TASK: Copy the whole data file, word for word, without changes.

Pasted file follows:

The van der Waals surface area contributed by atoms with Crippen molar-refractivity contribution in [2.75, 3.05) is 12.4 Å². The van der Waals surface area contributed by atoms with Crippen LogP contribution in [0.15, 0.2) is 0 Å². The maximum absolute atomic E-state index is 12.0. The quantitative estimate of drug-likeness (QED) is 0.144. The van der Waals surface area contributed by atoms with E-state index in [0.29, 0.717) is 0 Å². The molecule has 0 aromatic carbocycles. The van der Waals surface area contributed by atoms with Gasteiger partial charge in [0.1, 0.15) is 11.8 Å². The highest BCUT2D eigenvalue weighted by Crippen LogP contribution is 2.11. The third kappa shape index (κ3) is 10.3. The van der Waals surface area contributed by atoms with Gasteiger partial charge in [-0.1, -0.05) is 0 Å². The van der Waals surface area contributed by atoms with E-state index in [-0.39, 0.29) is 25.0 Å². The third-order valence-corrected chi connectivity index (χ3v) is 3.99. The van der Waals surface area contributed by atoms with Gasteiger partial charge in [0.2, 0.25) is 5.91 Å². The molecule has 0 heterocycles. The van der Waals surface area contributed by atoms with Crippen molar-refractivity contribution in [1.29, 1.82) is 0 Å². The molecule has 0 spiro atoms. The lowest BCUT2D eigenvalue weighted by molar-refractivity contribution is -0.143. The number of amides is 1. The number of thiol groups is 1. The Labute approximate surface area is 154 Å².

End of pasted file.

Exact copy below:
The van der Waals surface area contributed by atoms with Crippen molar-refractivity contribution in [2.75, 3.05) is 12.4 Å². The van der Waals surface area contributed by atoms with Crippen LogP contribution in [0.15, 0.2) is 0 Å². The maximum absolute atomic E-state index is 12.0. The quantitative estimate of drug-likeness (QED) is 0.144. The van der Waals surface area contributed by atoms with E-state index in [0.29, 0.717) is 0 Å². The molecule has 0 aromatic carbocycles. The van der Waals surface area contributed by atoms with Gasteiger partial charge in [0.1, 0.15) is 11.8 Å². The highest BCUT2D eigenvalue weighted by Crippen LogP contribution is 2.11. The third kappa shape index (κ3) is 10.3. The van der Waals surface area contributed by atoms with Gasteiger partial charge in [-0.1, -0.05) is 0 Å². The van der Waals surface area contributed by atoms with E-state index in [-0.39, 0.29) is 25.0 Å². The third-order valence-corrected chi connectivity index (χ3v) is 3.99. The van der Waals surface area contributed by atoms with Gasteiger partial charge in [0.2, 0.25) is 5.91 Å². The molecule has 0 heterocycles. The van der Waals surface area contributed by atoms with Crippen molar-refractivity contribution in [1.29, 1.82) is 0 Å². The molecule has 0 spiro atoms. The lowest BCUT2D eigenvalue weighted by molar-refractivity contribution is -0.143. The number of amides is 1. The number of thiol groups is 1. The Labute approximate surface area is 154 Å².